Housing cabinet approves plans to boost hosing supply

First of plans will broaden a mechanism for doling out subsidized state land to developers who promise the lowest cost for their units.

By
July 13, 2015 15:56
2 minute read.
THE TEL AVIV skyline; the area around the city is home to many Israeli start-ups

THE TEL AVIV skyline. (photo credit: REUTERS)

The housing cabinet on Monday approved two plans to boost housing supply and bring down the cost of apartments, particularly for young couples and first-time buyers.

“Our younger generation has rights, not just obligations,” Finance Minister Moshe Kahlon said. “A roof over your head is a basic right, and it’s our duty to supple one.”

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The plans will produce a “massive supply” of apartments aimed at young couples, both in the periphery and high-demand areas, he said.

The first of the plans will broaden a mechanism for doling out subsidized state land to developers who promise the lowest cost for their units. Young couples who are first-time buyers will have first dibs on the apartments, on condition that they do not sell them for five years.

A tenth of the apartments will also be designated for local residents. The land subsidies can go as high as 80 percent of the appraised value of the land, benchmarked from the beginning of June.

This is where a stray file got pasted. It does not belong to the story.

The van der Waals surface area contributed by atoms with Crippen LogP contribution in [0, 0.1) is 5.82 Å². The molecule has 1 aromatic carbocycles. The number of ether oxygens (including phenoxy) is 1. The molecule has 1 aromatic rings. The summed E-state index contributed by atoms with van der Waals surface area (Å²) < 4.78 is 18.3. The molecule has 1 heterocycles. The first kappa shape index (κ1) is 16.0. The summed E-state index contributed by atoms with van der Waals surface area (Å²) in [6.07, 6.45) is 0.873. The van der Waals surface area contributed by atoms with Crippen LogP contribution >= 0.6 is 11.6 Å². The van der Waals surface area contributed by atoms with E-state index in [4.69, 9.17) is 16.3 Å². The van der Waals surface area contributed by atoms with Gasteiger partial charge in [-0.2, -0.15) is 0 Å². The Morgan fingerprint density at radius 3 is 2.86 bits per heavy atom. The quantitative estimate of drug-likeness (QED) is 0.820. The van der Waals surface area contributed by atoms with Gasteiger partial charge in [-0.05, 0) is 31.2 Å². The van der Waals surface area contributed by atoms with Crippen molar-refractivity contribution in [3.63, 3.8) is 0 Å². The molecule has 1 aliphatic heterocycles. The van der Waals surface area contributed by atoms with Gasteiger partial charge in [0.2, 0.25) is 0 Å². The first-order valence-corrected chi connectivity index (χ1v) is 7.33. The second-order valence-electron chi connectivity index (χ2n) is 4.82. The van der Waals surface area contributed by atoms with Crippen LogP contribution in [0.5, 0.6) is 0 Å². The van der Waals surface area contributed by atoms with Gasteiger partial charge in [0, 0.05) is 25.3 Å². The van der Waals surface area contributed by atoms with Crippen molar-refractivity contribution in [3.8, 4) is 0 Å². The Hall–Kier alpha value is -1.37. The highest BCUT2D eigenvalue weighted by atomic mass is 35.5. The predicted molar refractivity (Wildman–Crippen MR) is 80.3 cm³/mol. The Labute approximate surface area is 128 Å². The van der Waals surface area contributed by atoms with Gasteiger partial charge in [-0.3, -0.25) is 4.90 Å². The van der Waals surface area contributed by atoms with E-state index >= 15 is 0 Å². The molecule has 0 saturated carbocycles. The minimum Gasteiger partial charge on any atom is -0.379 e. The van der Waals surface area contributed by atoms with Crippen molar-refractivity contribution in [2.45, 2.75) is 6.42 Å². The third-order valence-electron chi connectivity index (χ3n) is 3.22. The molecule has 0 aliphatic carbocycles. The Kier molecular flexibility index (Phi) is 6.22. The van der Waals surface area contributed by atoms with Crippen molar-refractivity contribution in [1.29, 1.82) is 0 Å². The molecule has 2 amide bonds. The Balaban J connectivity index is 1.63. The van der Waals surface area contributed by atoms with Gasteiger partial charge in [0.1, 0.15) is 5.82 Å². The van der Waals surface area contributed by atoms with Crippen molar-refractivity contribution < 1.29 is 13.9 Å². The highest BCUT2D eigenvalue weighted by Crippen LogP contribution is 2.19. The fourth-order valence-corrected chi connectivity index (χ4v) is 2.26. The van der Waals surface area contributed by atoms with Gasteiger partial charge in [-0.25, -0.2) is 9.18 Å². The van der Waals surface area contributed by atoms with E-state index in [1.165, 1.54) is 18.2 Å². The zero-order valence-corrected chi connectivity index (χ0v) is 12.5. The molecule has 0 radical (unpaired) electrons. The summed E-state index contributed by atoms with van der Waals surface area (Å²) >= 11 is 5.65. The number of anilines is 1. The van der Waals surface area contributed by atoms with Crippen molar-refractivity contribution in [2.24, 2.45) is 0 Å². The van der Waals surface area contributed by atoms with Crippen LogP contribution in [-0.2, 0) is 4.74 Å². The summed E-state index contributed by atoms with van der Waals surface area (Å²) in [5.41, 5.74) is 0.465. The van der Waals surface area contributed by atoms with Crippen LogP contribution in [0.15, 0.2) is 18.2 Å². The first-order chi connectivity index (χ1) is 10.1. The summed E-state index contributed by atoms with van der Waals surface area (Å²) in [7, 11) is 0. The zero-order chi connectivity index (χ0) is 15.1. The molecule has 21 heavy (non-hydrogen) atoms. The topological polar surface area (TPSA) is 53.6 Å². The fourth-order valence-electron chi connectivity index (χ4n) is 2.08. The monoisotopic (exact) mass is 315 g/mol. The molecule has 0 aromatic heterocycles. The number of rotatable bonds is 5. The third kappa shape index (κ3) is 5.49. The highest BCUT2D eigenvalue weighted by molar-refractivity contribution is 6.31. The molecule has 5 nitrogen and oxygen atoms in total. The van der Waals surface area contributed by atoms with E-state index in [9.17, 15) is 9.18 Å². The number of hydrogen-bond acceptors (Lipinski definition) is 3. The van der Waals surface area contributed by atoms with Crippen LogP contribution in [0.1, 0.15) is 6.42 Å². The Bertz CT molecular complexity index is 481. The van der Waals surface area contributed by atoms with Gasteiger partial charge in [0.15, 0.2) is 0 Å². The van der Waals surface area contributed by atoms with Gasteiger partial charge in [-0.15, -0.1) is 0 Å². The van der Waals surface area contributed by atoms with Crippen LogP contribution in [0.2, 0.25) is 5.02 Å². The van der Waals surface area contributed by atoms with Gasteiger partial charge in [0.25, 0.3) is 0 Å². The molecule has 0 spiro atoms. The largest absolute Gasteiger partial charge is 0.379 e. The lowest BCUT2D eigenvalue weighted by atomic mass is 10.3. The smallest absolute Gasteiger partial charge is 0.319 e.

In areas where the scheme is expected to have less of an impact, the state will also offer development subsidies of NIS 40,000 to NIS 60,000. The Finance Ministry estimated the grants and subsidies of the whole program would amount to NIS 200,000 on average per apartment unit.

The second plan will allow construction projects that are already in the works to expand by 20% without needing additional approvals. The temporary order, which will apply to buildings that do not yet have a frame built, allows developers to get on-thespot approval to add more units, on condition that half those units are small apartments (under 75 square meters) appropriate for young couples, and none of the units exceeds 150 sq. m.

The plan is intended to make a quick push for new apartments using existing infrastructure, thus sidestepping the lengthy and costly approval process and need to build further infrastructure to accommodate new buildings.

Local authorities will exact a fee from increased building that they can use toward developing public spaces.

Overall, the Finance Ministry expects its initiatives to get 82,000 units into the planning process by the end of 2015, 45,000 of which will be on state land. The Bank of Israel has estimated that the country needs roughly 40,000 to 45,000 construction starts each year to meet the growing demand for housing.

The plans must still be approved by the Knesset before becoming law.


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